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Healthy Skepticism Library item: 19582

Warning: This library includes all items relevant to health product marketing that we are aware of regardless of quality. Often we do not agree with all or part of the contents.

 

Publication type: news

Watson C
Diet pills pose danger
Adelaide Now 2011 May 5
http://www.adelaidenow.com.au/news/south-australia/diet-pills-pose-danger/story-e6frea83-1226050487545


Full text:

WEIGHT-LOSS pills that seem too good to be true probably are – containing ingredients that have no proven effect and could be potentially harmful.

Consumer advocate Choice investigated 10 products that claimed to help dieters shed kilograms fast and found two – Xantrax High Potency and Rapid Burn – contain bitter orange and panax ginseng.

When combined, these may increase the risk of heart arrhythmias, it says.

Other pills examined, including Hydroxycut Advanced and Xenadrine Ultra, contained “extremely high” amounts of caffeine.

Choice spokeswoman Ingrid Just said caffeine levels were so high in these products that they had the potential to cause heart palpitations and high blood pressure.

In Australia, weight loss pills must be approved by the Therapeutic Goods Administration, with most classed as complementary or alternative medicines.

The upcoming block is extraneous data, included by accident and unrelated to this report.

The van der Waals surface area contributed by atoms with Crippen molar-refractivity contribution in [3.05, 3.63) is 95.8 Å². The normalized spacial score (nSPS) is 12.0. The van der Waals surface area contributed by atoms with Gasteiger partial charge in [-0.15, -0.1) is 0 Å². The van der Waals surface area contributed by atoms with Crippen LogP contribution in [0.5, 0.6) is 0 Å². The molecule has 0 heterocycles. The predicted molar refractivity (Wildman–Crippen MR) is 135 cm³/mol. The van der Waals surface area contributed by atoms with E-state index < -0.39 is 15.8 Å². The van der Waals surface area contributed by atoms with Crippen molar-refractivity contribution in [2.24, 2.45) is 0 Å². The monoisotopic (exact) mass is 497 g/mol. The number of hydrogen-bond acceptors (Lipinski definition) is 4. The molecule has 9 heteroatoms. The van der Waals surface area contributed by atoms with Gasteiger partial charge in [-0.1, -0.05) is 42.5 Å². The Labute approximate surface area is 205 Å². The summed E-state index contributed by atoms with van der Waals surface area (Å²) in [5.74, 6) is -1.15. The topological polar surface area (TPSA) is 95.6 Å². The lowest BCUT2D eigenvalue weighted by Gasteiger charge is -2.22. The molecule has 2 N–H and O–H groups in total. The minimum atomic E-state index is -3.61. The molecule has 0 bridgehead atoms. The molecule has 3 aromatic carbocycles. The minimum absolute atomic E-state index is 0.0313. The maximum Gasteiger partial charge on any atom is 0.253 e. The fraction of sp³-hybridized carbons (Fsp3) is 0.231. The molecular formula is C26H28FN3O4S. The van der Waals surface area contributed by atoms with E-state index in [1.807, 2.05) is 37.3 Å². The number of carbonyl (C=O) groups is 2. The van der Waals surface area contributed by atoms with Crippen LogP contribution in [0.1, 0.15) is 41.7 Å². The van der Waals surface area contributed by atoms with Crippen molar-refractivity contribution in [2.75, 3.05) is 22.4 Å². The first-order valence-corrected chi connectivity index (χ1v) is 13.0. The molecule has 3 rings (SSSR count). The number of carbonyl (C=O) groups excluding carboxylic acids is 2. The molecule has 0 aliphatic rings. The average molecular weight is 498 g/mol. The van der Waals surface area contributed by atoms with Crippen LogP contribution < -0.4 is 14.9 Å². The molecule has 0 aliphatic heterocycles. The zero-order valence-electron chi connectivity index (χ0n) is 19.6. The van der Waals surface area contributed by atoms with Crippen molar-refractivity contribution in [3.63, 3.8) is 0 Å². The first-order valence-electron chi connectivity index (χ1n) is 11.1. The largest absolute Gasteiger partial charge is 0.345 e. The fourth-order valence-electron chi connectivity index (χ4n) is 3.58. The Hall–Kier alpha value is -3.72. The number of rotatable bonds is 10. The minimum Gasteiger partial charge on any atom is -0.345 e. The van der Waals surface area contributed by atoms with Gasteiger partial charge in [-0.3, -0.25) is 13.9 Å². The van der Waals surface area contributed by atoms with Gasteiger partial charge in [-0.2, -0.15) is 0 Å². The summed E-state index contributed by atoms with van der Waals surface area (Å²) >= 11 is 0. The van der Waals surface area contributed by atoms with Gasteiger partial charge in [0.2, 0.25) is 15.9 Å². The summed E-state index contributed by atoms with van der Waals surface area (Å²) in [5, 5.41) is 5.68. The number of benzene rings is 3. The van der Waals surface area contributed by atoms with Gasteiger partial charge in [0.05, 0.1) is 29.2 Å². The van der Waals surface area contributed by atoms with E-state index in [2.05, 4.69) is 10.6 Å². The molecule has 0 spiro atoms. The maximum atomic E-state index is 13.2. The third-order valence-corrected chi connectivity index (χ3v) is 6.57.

“Even though pill manufacturers are required to keep evidence their product works, the literature that Choice looked at was quite underwhelming,” she said.

A spokeswoman for the Therapeutic Goods Administration said that listed medicines could only contain pre-approved low-risk ingredients.

“Consumers should be aware that the administration regulates these products for safety but can not guarantee if they actually work,” she said. Ms Just said the most positive conclusion Choice gained from the study was that more research needs to be done to determine the effectiveness of diet pills.

“If you are going to buy expensive weight loss pills, the only thing left lighter in the long run may be your purse or wallet,” Ms Just said.

Dr Jon Buckley, from the Nutritional Physiology Research Centre at UniSA, said that avoiding weight-loss supplements altogether was

the best way to successfully slim down.

“It’s been said many times, but healthy eating and exercise are really the only ways to go,” he said.

“There is some evidence that some nutrients, such as Omega 3, may help with reducing obesity, but there is not much evidence for many of the pills out there.”

 

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There is no sin in being wrong. The sin is in our unwillingness to examine our own beliefs, and in believing that our authorities cannot be wrong. Far from creating cynics, such a story is likely to foster a healthy and creative skepticism, which is something quite different from cynicism.”
- Neil Postman in The End of Education